Meaning of RADIOACTIVITY in English


property exhibited by certain types of matter of emitting energy and subatomic particles spontaneously. It is, in essence, an attribute of individual atomic nuclei. Radioactivity was first reported in 1896 by the French physicist Henri Becquerel for a double salt of uranium and potassium. Soon thereafter it was found that all uranium compounds and the metal itself were similarly radioactive. Intensity of activity was proportional to the amount of uranium present, chemical combination having no effect. In 1898 the noted French physicists Pierre and Marie Curie discovered two other strongly radioactive elements, radium and polonium, that occur in nature. The early study of the radioactivity of the heavy elements led to revolutionary changes in ideas of the structure of matter. At the beginning of the 20th century the theory that matter consists of atoms was generally accepted by scientists; notions of the inner structure of atoms, however, were entirely speculative. By 1903 research on radioactive processes and radiations led to the realization that atoms are not of necessity permanently stable. The conclusion by 1911 was that nearly all of the mass of the atom is concentrated in a nucleus occupying only a minute portion of the total volume. Next came the important concept of isotopes (1913); and transmutation, the modification of an atomic nucleus, was achieved in a laboratory experiment six years later. Finally, in 1934, it was discovered that radioactivity could be induced in ordinary matter by transmutation in an artificially contrived arrangement. In these first experiments radioactive varieties of nitrogen, aluminum, and phosphorus were identified. Within a few months it had been shown that neutrons (uncharged nuclear particles) could effect transmutation, and the list of newly discovered radioactive isotopes covered the whole range of known elements from hydrogen to uranium. At this time there were indications that radioactive isotopes of transuranium elements (i.e., those of atomic number greater than that of uranium) might be obtained through transmutation, but it was not until 1940 that the first clear identification of such an elementneptuniumwas made. Of the various processes resulting in the production of radioactive species, neutron-induced nuclear fission, achieved in 1939, has been the most fruitful. In 1941 it was learned that fission may also occur spontaneously. In this case, certain unstable nuclei of heavier elements split into nearly equal fragments without the introduction of outside energy. With such discoveries, modern theories of nuclear structure became possible, and the large-scale release of nuclear energy was achieved in 1942. Radioactive substances emit energy in the form of ionizing radiations. Such radiations dissipate their energy in passing through matter by producing ionization and other effects. The radiated energy is either kinetic energy of particles or quantum energy of photons; these are eventually degraded into heat. If the radioactive source is a compact portion of matter, some of the energy of radiations is dissipated in the source itself. The source then tends to maintain a temperature higher than that of its surroundings. The emission is spontaneous, and its rate is uninfluenced by changes of pressure and temperature available to laboratory study. It is, however, not inexhaustible. For each source the rate of emission of energy continually decreases, as measured by its half-life. (Half-life is defined as the period in which the rate of radioactive emission by a pure sample falls by a factor of two.) Among known radioactive isotopes, half-lives range from about 10-7 second to 1016 years. See also nuclear fission. property exhibited by certain types of matter of emitting energy and subatomic particles spontaneously. It is, in essence, an attribute of individual atomic nuclei. An unstable nucleus will decompose spontaneously, or decay, into a more stable configuration but will do so only in a few specific ways by emitting certain particles or certain forms of electromagnetic energy. Radioactive decay is a property of several naturally occurring elements as well as of artificially produced isotopes of the elements. The rate at which a radioactive element decays is expressed in terms of its half-life; i.e., the time required for one-half of any given quantity of the isotope to decay. Half-lives range from more than 1,000,000,000 years for some nuclei to less than 10-9 second (see below Rates of radioactive transitions). The product of a radioactive decay processcalled the daughter of the parent isotopemay itself be unstable, in which case it, too, will decay. The process continues until a stable nuclide has been formed. Additional reading Bernard G. Harvey, Introduction to Nuclear Physics and Chemistry, 2nd ed. (1969), an excellent introductory text on nuclear phenomena; Aage Bohr and Ben R. Mottelson, Nuclear Structure, 2 vol. (1969); C. Michael Lederer and Virginia S. Shirley, Table of Isotopes, 7th ed. (1978), a comprehensive table that lists all the known radioactive and stable isotopes and their properties; and Alfred Romer, The Restless Atom: The Awakening of Nuclear Physics (1960, reprinted 1982), a popular account of the discovery of radioactivity and research in that field. Collections of articles and reports are Frederick Soddy, Radioactivity and Atomic Theory (1975); and Alfred Romer (ed.), The Discovery of Radioactivity and Transmutation (1964). Applications of radiation are discussed in International Atomic Energy Agency, Industrial Application of Radioisotopes and Radiation Technology (1982); and Howard J. Glenn (ed.), Biologic Applications of Radiotracers (1982), on the use of small animals in radiotracer research. Ellis P. Steinberg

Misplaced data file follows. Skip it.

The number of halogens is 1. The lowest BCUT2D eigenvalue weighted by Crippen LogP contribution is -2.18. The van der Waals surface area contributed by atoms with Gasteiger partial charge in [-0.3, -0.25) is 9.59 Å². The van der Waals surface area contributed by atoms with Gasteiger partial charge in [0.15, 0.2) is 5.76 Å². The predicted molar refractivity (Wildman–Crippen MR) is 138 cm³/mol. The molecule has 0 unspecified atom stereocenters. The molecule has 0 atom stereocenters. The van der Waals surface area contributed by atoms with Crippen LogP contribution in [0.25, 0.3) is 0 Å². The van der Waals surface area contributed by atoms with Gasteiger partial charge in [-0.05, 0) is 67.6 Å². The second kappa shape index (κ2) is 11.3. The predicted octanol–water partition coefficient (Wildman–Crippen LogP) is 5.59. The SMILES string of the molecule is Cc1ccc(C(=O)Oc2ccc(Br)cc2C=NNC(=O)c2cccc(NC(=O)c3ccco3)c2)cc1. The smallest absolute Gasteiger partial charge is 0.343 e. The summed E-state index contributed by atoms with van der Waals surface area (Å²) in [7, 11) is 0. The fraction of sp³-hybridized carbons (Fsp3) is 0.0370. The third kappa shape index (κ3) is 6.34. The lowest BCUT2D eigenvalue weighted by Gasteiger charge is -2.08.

Britannica English vocabulary.      Английский словарь Британика.